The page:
Why was Eliud Kipchoge’s INEOS challenge so inspiring? First, the world stood at attention to watch a black man do the “impossible”.
Then the roads of a major European city were literally closed down for him. And the commentators said that the yellow line on the road was done specially for this extraordinary son of Africa. I could go on and on because there are so many ways to look at the challenge and many people have written about it.
As human beings we get emotional and are inspired by what we wish we could do but have convinced ourselves that we cannot. As such, our tears are both of joy at seeing the triumph of man over obstacles that we face all the time as well as for ourselves as we wonder when we will finally pay the price needed to overcome those obstacles.
Reading through the different articles and listening to the commentators, one thing seemed to stand out that everyone agreed on—Kipchoge’s humility.
Virtually everyone who spoke about him talked about how humble this rare gentleman is. What then is it about humility that seems to be a catalyst for true greatness?
The Cambridge dictionary defines humility as the quality of not being proud. The Oxford dictionary defines it as the quality of not thinking that you are better than other people. One should however not mistake humility with timidity. Timidity is the quality of being shy or nervous. Though humble, there is no trace of shyness or nervousness about Kipchoge.
Watching him relate with the media and people, and when you think of what he dared to do, he comes off as a confident person. He had a healthy dose of self-esteem and took on the world.
Now many people confuse confidence with arrogance. A person can be confident and humble, but never humble and arrogant.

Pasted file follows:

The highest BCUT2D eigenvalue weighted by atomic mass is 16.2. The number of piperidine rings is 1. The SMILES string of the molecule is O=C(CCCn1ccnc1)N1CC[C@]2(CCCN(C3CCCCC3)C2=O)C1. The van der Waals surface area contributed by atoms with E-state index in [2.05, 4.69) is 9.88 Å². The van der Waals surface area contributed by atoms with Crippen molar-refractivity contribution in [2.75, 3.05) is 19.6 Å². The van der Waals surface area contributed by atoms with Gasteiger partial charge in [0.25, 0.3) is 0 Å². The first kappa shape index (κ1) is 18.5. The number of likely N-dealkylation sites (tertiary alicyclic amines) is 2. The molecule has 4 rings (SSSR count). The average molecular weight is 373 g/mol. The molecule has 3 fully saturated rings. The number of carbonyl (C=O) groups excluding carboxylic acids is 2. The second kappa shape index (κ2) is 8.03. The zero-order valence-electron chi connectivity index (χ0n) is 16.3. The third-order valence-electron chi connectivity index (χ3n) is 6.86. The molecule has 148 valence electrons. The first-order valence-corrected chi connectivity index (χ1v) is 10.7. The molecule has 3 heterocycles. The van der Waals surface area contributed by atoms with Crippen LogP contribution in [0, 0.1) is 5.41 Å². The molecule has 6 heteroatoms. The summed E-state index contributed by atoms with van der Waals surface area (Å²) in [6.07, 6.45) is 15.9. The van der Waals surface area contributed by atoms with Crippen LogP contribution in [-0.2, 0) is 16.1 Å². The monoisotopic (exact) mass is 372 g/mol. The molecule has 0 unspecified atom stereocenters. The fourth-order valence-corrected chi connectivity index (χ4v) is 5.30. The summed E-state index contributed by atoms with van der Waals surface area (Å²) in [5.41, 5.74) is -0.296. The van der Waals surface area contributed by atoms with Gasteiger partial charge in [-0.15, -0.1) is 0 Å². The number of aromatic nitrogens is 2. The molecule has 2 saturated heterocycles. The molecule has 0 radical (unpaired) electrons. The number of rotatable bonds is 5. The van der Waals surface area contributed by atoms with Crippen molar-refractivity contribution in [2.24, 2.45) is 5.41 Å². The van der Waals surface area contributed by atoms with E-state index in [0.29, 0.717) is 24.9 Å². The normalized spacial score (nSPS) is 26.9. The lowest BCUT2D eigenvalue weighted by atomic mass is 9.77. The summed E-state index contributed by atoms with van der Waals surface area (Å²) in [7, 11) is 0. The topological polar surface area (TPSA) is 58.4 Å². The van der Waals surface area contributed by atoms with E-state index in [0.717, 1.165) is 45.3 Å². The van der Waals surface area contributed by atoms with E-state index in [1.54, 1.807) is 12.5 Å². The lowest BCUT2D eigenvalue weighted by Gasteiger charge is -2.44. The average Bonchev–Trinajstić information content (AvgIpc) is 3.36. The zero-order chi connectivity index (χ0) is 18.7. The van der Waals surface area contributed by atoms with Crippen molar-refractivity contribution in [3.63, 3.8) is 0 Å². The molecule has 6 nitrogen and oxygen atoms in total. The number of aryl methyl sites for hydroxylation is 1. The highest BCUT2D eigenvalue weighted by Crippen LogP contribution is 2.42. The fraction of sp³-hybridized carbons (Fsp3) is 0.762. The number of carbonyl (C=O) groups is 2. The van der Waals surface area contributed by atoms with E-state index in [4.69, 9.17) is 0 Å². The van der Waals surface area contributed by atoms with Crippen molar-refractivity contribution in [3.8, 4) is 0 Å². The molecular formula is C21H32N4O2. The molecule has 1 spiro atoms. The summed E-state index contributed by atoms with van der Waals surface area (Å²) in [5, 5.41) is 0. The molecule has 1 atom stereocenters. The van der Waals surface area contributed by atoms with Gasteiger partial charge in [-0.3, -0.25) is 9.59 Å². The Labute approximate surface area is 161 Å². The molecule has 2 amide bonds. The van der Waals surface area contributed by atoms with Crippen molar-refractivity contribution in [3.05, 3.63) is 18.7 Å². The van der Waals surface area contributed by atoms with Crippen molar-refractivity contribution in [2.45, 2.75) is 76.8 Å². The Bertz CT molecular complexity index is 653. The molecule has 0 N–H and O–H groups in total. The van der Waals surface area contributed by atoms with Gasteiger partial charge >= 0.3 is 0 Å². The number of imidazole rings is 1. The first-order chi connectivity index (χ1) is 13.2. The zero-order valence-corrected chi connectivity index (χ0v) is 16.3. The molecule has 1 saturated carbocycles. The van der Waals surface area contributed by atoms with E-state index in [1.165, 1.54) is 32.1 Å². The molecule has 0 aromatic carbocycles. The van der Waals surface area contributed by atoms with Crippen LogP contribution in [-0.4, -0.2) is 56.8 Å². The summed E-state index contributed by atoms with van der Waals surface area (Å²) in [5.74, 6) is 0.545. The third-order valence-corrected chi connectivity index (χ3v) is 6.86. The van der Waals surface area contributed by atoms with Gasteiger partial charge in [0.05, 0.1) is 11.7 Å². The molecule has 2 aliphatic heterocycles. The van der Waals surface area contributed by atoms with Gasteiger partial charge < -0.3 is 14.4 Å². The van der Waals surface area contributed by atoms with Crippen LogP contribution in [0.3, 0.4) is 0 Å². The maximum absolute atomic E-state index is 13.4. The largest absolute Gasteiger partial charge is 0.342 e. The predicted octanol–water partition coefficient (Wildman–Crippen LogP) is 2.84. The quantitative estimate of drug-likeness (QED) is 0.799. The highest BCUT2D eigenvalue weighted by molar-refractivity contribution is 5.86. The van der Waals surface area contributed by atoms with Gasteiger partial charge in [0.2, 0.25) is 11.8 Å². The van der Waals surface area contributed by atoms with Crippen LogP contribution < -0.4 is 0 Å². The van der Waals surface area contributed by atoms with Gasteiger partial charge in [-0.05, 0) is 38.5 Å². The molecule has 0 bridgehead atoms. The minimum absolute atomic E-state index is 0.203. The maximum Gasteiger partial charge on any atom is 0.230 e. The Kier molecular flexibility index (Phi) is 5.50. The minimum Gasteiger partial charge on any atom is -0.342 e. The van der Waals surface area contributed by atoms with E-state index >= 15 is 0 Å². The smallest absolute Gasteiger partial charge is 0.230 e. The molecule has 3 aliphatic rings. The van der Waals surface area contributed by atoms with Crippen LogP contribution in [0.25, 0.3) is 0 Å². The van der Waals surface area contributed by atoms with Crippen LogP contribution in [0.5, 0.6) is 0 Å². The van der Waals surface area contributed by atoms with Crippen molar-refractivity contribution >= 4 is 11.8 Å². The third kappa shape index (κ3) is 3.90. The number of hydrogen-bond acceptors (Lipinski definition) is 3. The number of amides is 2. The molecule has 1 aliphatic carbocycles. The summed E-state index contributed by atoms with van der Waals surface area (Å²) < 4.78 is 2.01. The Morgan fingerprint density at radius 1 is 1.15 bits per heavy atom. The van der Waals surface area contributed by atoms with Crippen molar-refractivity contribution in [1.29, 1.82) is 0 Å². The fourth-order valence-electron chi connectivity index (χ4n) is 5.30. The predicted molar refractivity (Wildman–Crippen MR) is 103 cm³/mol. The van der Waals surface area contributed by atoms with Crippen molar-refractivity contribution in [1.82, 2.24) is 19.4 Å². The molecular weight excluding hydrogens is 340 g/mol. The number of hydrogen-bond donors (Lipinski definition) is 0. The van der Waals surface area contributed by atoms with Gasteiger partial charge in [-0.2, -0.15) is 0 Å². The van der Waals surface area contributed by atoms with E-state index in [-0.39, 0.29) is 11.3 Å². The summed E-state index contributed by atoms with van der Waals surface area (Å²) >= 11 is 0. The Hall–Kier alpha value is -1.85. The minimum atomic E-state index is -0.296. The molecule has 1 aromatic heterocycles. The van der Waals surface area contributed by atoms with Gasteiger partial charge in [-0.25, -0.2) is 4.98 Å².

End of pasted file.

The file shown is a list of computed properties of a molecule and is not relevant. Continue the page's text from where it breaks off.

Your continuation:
Many great companies have failed because they did not have the “Kipchoge Mix”—humility and confidence.
Leaders fail today because it takes humility to accept that you could be wrong. It takes humility to accept that the way that you have always done things is no longer relevant.
It takes humility to accept that you are not where you used to be, and therefore stop talking about the good old days. It takes humility to stop reminding people about how you used to do it back in the day.
Confidence—the other half of the Kipchoge Mix is the readiness to take on new ideas. It takes confidence to try to succeed where you have failed before. It takes confidence to be ready to fail in front of the whole world (millions watched from afar in addition those who lined the streets).
It takes confidence to accept to publicly attempt to do better than your best. It takes confidence to take your family to the place of challenge with the possibility of them seeing you fail.
The power combination of humility and confidence continue to make winners every day. Every world champion, whether in sports or business, embraced these two attributes.
The late Safaricom CEO Bob Collymore took time to listen to my daughter, when she was 17 years old, as she told him her problem with the company.
It took humility for him to give her time and make her feel that what she was saying was important. It took confidence for him to fix the problem and then let her know that it had been done.
Organisations thrive today because they are humble enough to acknowledge the things they are doing that are not working, and sort them out. They grow because they have an ear to their customers. They thrive because they make business about the customer.
So, while we join the rest of the world in congratulating Kipchoge, let us remember what he has shown us—that humility mixed with confidence is the elixir of champions.
Wale Akinyemi is the chief transformation officer, PowerTalks